- The Washington Times - Saturday, August 4, 2001

Republicans, in a letter to the White House yesterday, promised to stick to their commitment to fiscal discipline.
"Since we agree that spending needs to be controlled, we, the undersigned, encourage you to exercise your constitutional power to veto appropriations bill that you believe are inconsistent with our shared budgetary objectives," wrote 150 of 222 House Republicans to President Bush. Thirteen of 35 Republicans on the House Appropriations Committee signed the letter.
Rep. J.D. Hayworth, Arizona Republican, said the letter "sends an unambiguous signal to House and especially Senate Democrats that we are serious about controlling spending."
Mr. Hayworth said Mr. Clinton used the threat of a veto to "extort higher spending from a reluctant Congress."
"President Bush can be equally effective in using his veto … to rein in out-of-control government spending," he said.
Democrats on the House Appropriations Committee said Republicans are being hypocritical, "claiming to have a 'commitment to fiscal discipline' despite the fact that they are simultaneously pushing a massive overbudget increase in defense."
The White House has yet to complete its top-down review of the military, but has asked for an extra $18 billion for defense in fiscal 2002.
Democrats also said House Majority Whip Tom DeLay, Texas Republican, who was one of the first signatories to the letter, had broken the Republicans' own budget goals by authoring an amendment for $1.3 billion in disaster relief, most of which would go to his state.
Senate Appropriations Committee Chairman Robert C. Byrd, West Virginia Democrat, also took umbrage with Republicans' remarks.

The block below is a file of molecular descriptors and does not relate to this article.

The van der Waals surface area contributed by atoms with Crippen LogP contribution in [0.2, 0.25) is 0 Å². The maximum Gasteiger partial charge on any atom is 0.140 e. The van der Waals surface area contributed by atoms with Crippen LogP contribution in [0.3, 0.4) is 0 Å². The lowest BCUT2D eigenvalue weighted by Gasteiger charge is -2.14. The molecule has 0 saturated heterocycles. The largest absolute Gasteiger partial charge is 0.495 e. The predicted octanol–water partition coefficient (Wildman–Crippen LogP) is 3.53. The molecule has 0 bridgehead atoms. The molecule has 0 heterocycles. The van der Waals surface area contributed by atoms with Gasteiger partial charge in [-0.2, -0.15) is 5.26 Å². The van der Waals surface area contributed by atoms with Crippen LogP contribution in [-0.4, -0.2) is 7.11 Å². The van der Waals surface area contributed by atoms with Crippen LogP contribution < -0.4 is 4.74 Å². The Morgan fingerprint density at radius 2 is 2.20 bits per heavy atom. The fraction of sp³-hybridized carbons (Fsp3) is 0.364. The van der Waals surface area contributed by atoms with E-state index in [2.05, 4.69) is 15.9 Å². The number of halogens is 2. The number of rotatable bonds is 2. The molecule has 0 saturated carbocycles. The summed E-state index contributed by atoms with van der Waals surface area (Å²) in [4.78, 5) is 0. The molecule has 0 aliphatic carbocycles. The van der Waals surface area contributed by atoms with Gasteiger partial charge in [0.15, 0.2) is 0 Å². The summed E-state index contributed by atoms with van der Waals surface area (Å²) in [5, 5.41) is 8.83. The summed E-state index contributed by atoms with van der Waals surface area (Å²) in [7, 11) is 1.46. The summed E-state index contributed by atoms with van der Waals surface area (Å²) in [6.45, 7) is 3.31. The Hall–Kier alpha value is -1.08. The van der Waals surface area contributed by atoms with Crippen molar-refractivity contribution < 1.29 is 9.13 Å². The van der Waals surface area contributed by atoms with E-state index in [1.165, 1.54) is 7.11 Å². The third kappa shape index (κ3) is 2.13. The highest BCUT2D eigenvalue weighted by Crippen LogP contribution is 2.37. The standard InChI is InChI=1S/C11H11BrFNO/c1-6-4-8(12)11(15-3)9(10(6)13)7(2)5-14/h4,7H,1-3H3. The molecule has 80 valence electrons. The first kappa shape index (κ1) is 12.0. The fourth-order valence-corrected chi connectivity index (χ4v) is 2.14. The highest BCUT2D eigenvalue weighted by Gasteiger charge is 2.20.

"Who's spending?" Mr. Byrd asked from the Senate floor yesterday. He noted that the one spending bill signed into law this year a supplemental spending bill for fiscal 2001 did not "spend one thin dime" more than was requested by the president.
Mr. Byrd accused congressional Republicans and the White House of trying to divert blame for the bad news likely to be delivered this month about the status of the surplus.
Projections to be released by the White House and the Congressional Budget Office are expected to show surpluses substantially smaller than previously expected.
"It is not traditional congressional spending that cut the surplus," Mr. Byrd said, "rather a Republican-led Congress, at the prodding of the administration, took a gamble and played the odds" on a 10-year, $1.3 trillion tax cut.
House Budget Committee Chairman Jim Nussle, Iowa Republican, said "the problem is spending." He noted that since 1998, spending has increased from $1.65 trillion to $1.96 trillion.
Mr. Hayworth agreed, saying that while discretionary spending increased $52 billion in fiscal 2001, taxes will be cut by $40 billion in the same year under the bill passed into law this spring.
Mr. Nussle said that when Congress returns from a monthlong break in September, he will propose legislation to cut spending to make up for federal revenues lost in the economic downturn. He said the specific cuts would be chosen by the White House.

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